A Hero Named Rahab (Joshua 2)
One of the recurring themes of the Bible is God using the unlikeliest of people to do great things to further His kingdom and His causes. The second chapter of Joshua provides one of the best examples of this theme in all of Scripture as God gave a prostitute named Rahab a part in his plan to fulfill His promises.
Joshua 2 begins with Joshua doing something Moses had done years earlier: sending out spies (remember, Joshua himself was once a spy) and asking them to scout out the land on the opposite side of the Jordan River, especially around Jericho, which was considered the strongest fortress in the land of Canaan.
When the spies arrived in Jericho, they stayed at Rahab';s home where, presumably, they would be safe. But when the king of Jericho was alerted that two men had come to spy on the land, he sent Rahab orders to bring the men out of her home and turn them over.
Rahab had hidden the spies in the house, but she told the king that, yes, they had been at her home earlier but that they had left and she didn';t know where they had gone. If they hurried, she told the king';s servants, they might be able to catch up with them.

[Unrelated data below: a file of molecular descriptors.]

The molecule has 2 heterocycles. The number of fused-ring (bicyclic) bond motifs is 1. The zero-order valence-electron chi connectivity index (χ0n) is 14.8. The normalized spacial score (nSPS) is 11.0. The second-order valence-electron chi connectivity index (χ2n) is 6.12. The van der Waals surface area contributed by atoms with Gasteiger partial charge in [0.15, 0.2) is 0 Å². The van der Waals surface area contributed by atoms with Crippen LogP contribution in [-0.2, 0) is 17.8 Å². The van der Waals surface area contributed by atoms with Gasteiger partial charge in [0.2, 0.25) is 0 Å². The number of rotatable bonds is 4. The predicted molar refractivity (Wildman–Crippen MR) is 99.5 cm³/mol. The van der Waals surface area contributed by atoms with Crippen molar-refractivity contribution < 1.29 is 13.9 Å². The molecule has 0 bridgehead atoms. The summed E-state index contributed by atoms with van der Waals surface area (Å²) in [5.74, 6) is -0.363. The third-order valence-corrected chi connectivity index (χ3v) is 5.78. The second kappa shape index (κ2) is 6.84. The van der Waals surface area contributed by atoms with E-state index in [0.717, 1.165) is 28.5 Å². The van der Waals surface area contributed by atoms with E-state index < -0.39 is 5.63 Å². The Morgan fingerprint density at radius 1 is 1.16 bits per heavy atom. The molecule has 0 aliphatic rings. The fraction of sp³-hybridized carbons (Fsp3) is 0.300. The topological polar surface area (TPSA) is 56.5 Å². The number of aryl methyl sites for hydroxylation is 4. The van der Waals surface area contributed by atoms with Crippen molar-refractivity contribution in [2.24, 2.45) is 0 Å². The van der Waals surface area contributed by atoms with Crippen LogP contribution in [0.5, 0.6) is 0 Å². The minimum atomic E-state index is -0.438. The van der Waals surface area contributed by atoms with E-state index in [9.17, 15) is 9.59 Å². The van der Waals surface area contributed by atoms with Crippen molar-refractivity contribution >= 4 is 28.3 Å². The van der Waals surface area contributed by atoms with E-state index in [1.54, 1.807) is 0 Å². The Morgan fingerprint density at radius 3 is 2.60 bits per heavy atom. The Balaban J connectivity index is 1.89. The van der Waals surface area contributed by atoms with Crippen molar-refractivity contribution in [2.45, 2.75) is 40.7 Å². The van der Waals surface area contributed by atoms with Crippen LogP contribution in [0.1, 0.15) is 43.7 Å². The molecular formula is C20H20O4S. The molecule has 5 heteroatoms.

With that threat taken care of, Rahab went to the hidden spies and told them, “I know the Lord has given you this land. We are all afraid of you. Everyone in the land is living in terror. For we have heard how the Lord made a dry path for you through the Red Sea when you left Egypt” (Joshua 2:9–10).
Rahab';s actions in saving the two Hebrew spies earned her mention in the New Testament — in the epistle to the Hebrews and the epistle of James. The writer of Hebrews pointed out that it was by faith that she did what she did (Hebrews 11:31), and James tells us that it was her actions that demonstrated that faith (James 2:25).
Rahab didn';t mince words. She and her family and friends in Jericho were terrified because they knew that Joshua';s God was supreme. But she then made one request, one the men were happy to grant since she had helped them out: “Now swear to me by the Lord that you will be kind to me and my family since I have helped you. Give me some guarantee that when Jericho is conquered, you will let me live, along with my father and mother, my brothers and sisters, and all their families” (Joshua 2:12–13).
The men swore to her that she and her family would be safe, and Rahab let them out of her home through the window — but only after hearing their terms for keeping her and her family safe. After that, they hid out and waited for three days, avoiding the search party that was looking for them to return.
They then returned to the encampment and reported to Joshua what Rahab had told them.
What were the spies'; conditions for making sure Rahab and her family would be safe when Israel took Jericho? (Read Joshua 2:17.–20.)
How did the two spies know that the Lord had given the Israelites the land?